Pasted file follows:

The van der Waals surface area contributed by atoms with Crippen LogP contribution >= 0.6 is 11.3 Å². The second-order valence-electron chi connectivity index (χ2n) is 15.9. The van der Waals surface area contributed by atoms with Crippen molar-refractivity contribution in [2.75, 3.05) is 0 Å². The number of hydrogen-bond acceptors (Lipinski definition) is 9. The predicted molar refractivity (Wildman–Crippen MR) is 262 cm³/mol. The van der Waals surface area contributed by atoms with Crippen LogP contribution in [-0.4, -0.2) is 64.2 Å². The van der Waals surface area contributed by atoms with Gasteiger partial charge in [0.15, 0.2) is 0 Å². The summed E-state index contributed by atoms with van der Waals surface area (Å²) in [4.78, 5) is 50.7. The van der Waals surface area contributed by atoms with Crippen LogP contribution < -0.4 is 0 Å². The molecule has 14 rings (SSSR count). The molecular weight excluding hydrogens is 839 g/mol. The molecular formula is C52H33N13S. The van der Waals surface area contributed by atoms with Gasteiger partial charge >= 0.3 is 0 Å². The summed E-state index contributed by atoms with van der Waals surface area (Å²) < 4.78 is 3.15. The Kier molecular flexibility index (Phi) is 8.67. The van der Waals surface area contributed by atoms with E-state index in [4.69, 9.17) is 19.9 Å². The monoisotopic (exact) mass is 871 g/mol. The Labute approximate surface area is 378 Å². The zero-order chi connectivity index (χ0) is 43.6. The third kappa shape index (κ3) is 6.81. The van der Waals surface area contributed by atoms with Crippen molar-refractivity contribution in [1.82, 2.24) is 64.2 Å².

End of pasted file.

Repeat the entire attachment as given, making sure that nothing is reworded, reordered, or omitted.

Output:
The van der Waals surface area contributed by atoms with Crippen LogP contribution >= 0.6 is 11.3 Å². The second-order valence-electron chi connectivity index (χ2n) is 15.9. The van der Waals surface area contributed by atoms with Crippen molar-refractivity contribution in [2.75, 3.05) is 0 Å². The number of hydrogen-bond acceptors (Lipinski definition) is 9. The predicted molar refractivity (Wildman–Crippen MR) is 262 cm³/mol. The van der Waals surface area contributed by atoms with Crippen LogP contribution in [-0.4, -0.2) is 64.2 Å². The van der Waals surface area contributed by atoms with Gasteiger partial charge in [0.15, 0.2) is 0 Å². The summed E-state index contributed by atoms with van der Waals surface area (Å²) in [4.78, 5) is 50.7. The van der Waals surface area contributed by atoms with Crippen LogP contribution < -0.4 is 0 Å². The molecule has 14 rings (SSSR count). The molecular weight excluding hydrogens is 839 g/mol. The molecular formula is C52H33N13S. The van der Waals surface area contributed by atoms with Gasteiger partial charge >= 0.3 is 0 Å². The summed E-state index contributed by atoms with van der Waals surface area (Å²) < 4.78 is 3.15. The Kier molecular flexibility index (Phi) is 8.67. The van der Waals surface area contributed by atoms with E-state index in [4.69, 9.17) is 19.9 Å². The monoisotopic (exact) mass is 871 g/mol. The Labute approximate surface area is 378 Å². The zero-order chi connectivity index (χ0) is 43.6. The third kappa shape index (κ3) is 6.81. The van der Waals surface area contributed by atoms with Crippen molar-refractivity contribution in [1.82, 2.24) is 64.2 Å².